NEW YORK, April 10 (IFR) - Mexico reached another milestone this week when it took advantage of prime borrowing conditions in Europe to become the first-ever sovereign to sell a euro-denominated Century bond.
The landmark EUR1.5bn trade was seen as an achievement for an emerging market country that is now in a unique position of being the only issuer in the world to have three 100-year bonds to its name.
A quantitative easing programme that has sent rates on many European government bonds into negative territory presented a perfect opportunity for the Latin American borrower, rated A2/BBB+/BBB+, as investors expressed a willingness to venture up the maturity curve in search of higher yields.
The announcement of the 100-year bond on Wednesday (through leads Goldman Sachs and HSBC) soon drew a crowd of European accounts, which found initial price thoughts of 4.50% hard to ignore, especially when 30-year German Bunds are trading at 0.63% and even troubled peripheral countries such as Triple B rated Spain are offering just 2% on long-term bonds.
“The ECB’s quantitative easing and the relatively low supply from EM provided a good backdrop for a transaction like this and we thought the levels (at which) we could print a centennial in euros were attractive,” said Alejandro Diaz de Leon, Mexico’s deputy under-secretary for public credit.
Nor did the deal go unnoticed among US investors, who comprised 28% of the final book after demand peaked at around EUR6.3bn. For them, however, the appeal lay in the comparatively wide spread differential between the country’s 30-year and 100-year bonds.
With Mexico’s existing euro-denominated 2045s yielding around 2.75%, the borrower was in effect offering 145bp to take further duration risk. That compares with a steepness of around 75bp along the sovereign’s US dollar curve, where the 5.75% 2110s and 5.55% 2045s were yielding 5.2% and 4.45%, respectively.
While bankers said the pricing had to take into account the extra duration risk for investors, US accounts still saw considerable value in the trade.
“There was still some value even if you adjust for duration,” said Sean Newman, a US-based senior portfolio manager at Invesco, who bought bonds. “(Earlier this week) we (were) also seeing a reprieve in the dollar’s strength and that erased fears there would be erosion in the value of euro debt.”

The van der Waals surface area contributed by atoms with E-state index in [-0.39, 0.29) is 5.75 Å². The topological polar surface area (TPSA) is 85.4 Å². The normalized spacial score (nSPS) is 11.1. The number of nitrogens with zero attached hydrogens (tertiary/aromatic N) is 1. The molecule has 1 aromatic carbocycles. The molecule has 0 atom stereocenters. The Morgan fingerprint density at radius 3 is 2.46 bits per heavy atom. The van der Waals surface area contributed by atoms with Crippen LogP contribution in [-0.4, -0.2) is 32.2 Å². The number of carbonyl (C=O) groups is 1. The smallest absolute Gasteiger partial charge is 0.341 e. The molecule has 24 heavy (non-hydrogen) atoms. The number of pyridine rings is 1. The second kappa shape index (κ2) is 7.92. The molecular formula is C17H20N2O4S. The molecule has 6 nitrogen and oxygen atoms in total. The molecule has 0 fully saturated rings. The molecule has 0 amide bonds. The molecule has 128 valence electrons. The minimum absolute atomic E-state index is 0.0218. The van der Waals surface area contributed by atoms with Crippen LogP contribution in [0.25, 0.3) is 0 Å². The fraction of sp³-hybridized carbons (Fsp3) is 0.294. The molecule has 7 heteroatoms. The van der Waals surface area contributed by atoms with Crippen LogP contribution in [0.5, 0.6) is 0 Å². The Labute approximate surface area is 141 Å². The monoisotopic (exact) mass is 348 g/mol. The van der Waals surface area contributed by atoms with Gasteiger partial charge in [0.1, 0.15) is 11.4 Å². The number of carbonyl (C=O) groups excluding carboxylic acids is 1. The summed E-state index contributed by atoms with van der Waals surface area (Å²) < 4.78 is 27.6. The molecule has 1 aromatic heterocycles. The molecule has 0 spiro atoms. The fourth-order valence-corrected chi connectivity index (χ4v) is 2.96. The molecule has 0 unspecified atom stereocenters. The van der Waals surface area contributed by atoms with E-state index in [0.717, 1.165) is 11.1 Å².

That the bonds leapt some six points to 101.50 on Thursday after the deal was priced at 95.322 to yield 4.2% left some bankers wondering whether it had come cheap, or at least questioning the logic of raising 100-year money when Mexico had a 30-year bond readily available to tap at lower rates.
“If you look at the euro swap curve, it is incredibly flat past 10 years and it is actually inverted between 30 and 50 years, so you are paying a lot for bragging rights,” said a banker away from the deal.
Still, set against the sovereign’s other Century offerings, the bonds’ 4% coupon looked low against the 5.75% rate on its dollar-denominated 2110s or even its more recently issued 5.625% sterling offering.
“From (Mexico‘s) perspective this was an opportunity to lock in quasi-permanent capital,” said Neil Slee, head of emerging market debt syndicate for Goldman Sachs in London. “From a yield perspective, at 4.2% they priced inside their 30-year US dollar curve and over 100bp inside their 100-year US dollar and sterling bonds.”
Diaz argues that the deal brought additional benefits, including access to a group of investors that would not necessarily have been at its disposition if it had sold 30-year paper.
Aside from a reduction in refinancing risks, the Century bond also gives the sovereign the option to quickly tap that part of the curve when appetite for duration is at its height.
“If you stick to 30-year bonds, you don’t have the option to tap under those particular circumstances when those extra-long instruments (are in demand),” Diaz said.
The sovereign’s mantra over the past few years has been diversification and Mexico’s recent forays into the euro market fit into that strategy.
And unlike with corporates, public credit does not necessarily swap back to dollars - at least not immediately - especially at a time when the Mexican peso has in fact been strengthening against the euro.
Year to-date, the peso has climbed close to 10% against the euro. That stands in contrast to the 7.45% decline against the US dollar over the same period.
“Over the last year, our unhedged exposure to the yen and the euro have worked well and offset the strength in the dollar,” Diaz said.
A version of this story will appear in the April 11 edition of IFR Magazine. (Reporting by Paul Kilby and Davide Scigliuzzo; Editing by Sudip Roy and Matthew Davies)